The wishcycling illusion, and what will worsen it


Spoiler: one of the greatest buzzwords of the moment.

The wishcycling illusion, and what will worsen it /img/wishcycling-is-not-recyclying-stop-it.jpg

Many of us, more or less daily, look at their domestic waste, think for a moment “Is this recyclable?” and then throw it in the recycling bin, hoping someone, somewhere, will sort it out. That makes of us “wishcyclers”, that is people who “want to do the right thing and feel that the more that they can recycle, the better.”

Reality is different: a global recyclying meltdown is happening, and in that meltdown wishcycling does more harm than good (*).

Basically, any recycling system in which recyclables go into one or a few bins and separated later, somewhere else, is a “contaminated system”.

This can happen because the system itself is flawed to begin with. Very often, however, the problem is us:

  1. Too many of us just throw into their “recycling” bins stuff that should had never be there. At least, in the specific recycling system of their own city. What is recyclable in one town may not be so in the next one
  2. We know too little about how theoretically recyclable objects contaminate each other: for example, when paper gets wet because you threw in the same bin some still dripping container for liquids, it is not recyclable anymore

This was already making the inefficiency and costs of recycling grow well over what is acceptable. In some cases, says that article, “For every ton of material we get in, there’s 500 pounds of trash that has to be taken out of it”.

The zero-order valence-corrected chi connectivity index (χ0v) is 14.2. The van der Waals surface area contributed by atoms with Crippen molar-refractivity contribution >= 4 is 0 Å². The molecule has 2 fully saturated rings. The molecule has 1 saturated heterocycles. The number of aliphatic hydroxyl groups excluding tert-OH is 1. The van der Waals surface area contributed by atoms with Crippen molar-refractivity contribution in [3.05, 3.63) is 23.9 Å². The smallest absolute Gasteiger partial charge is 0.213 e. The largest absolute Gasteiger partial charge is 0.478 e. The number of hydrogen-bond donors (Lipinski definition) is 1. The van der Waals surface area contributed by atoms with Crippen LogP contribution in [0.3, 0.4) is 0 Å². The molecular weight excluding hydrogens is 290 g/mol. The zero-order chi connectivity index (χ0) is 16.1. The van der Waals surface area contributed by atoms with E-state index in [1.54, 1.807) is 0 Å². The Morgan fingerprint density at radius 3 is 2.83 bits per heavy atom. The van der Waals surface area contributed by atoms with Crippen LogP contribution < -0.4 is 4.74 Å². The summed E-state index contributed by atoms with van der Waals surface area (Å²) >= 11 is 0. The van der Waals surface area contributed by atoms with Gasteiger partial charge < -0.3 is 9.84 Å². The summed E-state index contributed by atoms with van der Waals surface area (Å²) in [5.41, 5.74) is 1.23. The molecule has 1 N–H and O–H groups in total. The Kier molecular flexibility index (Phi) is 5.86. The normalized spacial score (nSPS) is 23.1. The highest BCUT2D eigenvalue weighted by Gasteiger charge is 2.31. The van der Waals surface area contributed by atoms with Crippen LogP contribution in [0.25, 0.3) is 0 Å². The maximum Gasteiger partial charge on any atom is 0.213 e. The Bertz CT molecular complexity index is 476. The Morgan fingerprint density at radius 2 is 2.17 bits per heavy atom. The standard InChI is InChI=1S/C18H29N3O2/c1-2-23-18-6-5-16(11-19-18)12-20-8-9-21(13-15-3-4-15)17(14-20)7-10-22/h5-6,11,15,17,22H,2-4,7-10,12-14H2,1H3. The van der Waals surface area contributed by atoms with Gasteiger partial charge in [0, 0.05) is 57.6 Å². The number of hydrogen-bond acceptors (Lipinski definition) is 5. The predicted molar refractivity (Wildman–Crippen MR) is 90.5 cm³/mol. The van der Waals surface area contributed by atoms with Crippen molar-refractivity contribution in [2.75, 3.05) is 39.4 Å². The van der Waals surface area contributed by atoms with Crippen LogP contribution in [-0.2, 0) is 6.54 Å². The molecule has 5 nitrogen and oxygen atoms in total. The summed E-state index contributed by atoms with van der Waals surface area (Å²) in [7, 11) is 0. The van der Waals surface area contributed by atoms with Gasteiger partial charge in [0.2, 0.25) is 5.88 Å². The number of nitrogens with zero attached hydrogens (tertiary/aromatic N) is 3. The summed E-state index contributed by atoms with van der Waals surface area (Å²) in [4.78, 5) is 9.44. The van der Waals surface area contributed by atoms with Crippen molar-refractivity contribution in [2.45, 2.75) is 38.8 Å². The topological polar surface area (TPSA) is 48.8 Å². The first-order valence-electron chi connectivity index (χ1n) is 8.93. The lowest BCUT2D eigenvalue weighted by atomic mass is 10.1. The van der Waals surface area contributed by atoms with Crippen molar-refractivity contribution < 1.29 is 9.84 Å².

Then, in 2018, things became much worst: China stopped accepting 24 materials, including mixed plastics, largely because the goods they received were too contaminated to recycle them. Countries like Turkey, Vietnam and Indonesia are taking up some of the business, but they just can’t handle the same amount of trash that we sent to China.

For individuals, there is only one solution, of course

First, if you aren’t sure something is recyclable, just throw it in the trash. Second, don’t just recycle: reduce and reuse as much as you can.

Third, just refuse stupid, non-interoperable products.

Fourth, since anything with microelectronics inside becomes almost surely unrecyclable… Please please please demand regulations that reduce and reuse as much as possible of the new plastic that is already submerging us.

Image sources:

(*) that article is about the US, but it is valid with almost no modification worldwide.

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